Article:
[New-bugs-announce] [issue24439] Feedback for awaitable coroutine documentation

Martin Panter report at bugs.python.org
Fri Jun 12 16:46:06 CEST 2015

New submission from Martin Panter:

Today I tried playing with the new “async def” functionality in the interactive interpreter, based on reading the documentation. Here are some bits that surprised me, so could be the focus of further documentation. (Initial documentation added in Issue 24180.)

1. Confusion between coroutine and generator terms

<coroutine object f at 0x7f9a5ae45200>
AttributeError: 'generator' object has no attribute '__await__'
<class 'generator'>
TypeError: coroutine-objects do not support iteration
TypeError: can't send non-None value to a just-started generator

Is it a coroutine object, or a generator object? The error messages etc seem to be split between the two terms. I guess the underlying implementation is closely shared between the two types, so old error messages still say “generator”, while new ones say “coroutine”. So there may not be an easy fix, but it was initially disconcerting. Perhaps a statement somewhere explaining coroutine instances are (based on / modified / a kind of / evolved from) generator instance objects, as appropriate.

2. Properties of a coroutine instance object

<https://docs.python.org/dev/reference/datamodel.html#awaitable-objects> suggests that a coroutine instance should implement __await__(), but it apparently does not.

How to drive through the coroutine’s await points? This should be documented, and linked from relevant places in the documentation; perhaps the “coroutine” glossary entry, “async” statement, and “await” expression. The best clue that I found in the current documentation was <https://docs.python.org/dev/library/collections.abc.html#collections.abc.Coroutine>, suggesting to use send().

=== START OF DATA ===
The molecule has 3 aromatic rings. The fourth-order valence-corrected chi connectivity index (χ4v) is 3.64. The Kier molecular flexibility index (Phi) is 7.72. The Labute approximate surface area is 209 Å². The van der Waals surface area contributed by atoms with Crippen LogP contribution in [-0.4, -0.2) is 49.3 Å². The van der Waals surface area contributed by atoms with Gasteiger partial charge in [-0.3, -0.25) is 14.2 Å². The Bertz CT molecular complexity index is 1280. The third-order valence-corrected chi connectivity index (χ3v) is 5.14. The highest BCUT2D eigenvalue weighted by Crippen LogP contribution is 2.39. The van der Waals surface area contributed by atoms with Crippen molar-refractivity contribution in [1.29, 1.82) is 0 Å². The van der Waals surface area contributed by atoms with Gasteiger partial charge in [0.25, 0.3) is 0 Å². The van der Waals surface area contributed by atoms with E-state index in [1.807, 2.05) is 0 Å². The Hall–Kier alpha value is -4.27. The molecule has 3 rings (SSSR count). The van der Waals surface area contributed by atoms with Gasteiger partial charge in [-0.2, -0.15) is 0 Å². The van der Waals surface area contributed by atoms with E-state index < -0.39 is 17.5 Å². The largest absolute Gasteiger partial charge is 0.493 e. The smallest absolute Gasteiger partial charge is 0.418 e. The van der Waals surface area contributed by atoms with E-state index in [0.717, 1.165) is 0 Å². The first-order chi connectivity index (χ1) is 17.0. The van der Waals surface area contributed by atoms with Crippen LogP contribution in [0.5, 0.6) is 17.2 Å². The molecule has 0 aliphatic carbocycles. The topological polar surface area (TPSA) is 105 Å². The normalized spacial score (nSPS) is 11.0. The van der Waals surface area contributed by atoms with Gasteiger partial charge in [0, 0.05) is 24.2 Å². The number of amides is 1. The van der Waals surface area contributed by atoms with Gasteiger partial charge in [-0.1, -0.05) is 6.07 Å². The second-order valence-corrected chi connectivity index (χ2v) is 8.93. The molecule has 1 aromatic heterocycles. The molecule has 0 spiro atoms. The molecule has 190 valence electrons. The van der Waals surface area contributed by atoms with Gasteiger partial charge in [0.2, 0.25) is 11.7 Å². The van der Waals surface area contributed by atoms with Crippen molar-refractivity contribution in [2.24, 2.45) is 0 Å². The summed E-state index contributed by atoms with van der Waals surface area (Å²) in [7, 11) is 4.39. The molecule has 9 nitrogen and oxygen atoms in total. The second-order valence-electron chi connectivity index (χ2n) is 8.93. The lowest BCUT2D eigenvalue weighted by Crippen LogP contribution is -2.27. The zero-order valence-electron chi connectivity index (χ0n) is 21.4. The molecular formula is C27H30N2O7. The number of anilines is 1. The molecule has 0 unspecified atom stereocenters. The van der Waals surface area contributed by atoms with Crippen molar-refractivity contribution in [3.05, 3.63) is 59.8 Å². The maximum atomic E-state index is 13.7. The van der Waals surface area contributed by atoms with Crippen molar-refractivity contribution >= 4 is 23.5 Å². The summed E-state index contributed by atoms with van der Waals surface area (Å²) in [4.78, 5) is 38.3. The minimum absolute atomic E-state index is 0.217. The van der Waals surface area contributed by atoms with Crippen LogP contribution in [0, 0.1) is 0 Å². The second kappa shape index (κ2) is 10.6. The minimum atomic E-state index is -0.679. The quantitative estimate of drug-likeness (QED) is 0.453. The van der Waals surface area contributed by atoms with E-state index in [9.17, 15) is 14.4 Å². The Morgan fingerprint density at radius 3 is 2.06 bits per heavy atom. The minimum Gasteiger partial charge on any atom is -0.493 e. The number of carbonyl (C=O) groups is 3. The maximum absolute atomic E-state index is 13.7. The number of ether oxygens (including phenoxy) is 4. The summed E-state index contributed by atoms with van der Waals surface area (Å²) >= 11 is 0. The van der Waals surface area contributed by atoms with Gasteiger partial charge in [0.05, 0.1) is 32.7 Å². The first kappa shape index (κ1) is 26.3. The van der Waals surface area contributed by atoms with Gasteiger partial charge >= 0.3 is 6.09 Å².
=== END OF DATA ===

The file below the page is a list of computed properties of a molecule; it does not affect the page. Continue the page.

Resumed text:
Without having studied the PEP recently, I was expecting __await__() to be implemented, and invoking it would be similar to calling next() on an old-skool generator-iterator. Instead I see that calling __await__() is semantically more like __iter__(): it is only invoked once per “await” expression, and the return value is iterated over.

3. Allergic reaction to “await” on the same line as “async def”

>>> async def f(): await A(())
SyntaxError: invalid syntax

I see this is mentioned in the PEP that this is necessary so that “await” doesn’t have to be made a strict language keyword. But it should also be in the documentation.

4. Coroutine instances don’t implement the Coroutine ABC

>>> isinstance(c, Coroutine)
>>> hasattr(Coroutine, "__await__")
>>> hasattr(c, "__await__")

Reading closely, the documentation says “coroutine compatible classes”, but given the liberal use of “coroutine” everywhere, I think there should be a more obvious warning of how much a coroutine is a Coroutine.

assignee: docs at python
components: Documentation
messages: 245256
nosy: docs at python, vadmium, yselivanov
priority: normal
severity: normal
status: open
title: Feedback for awaitable coroutine documentation
type: enhancement
versions: Python 3.5, Python 3.6

Python tracker <report at bugs.python.org>

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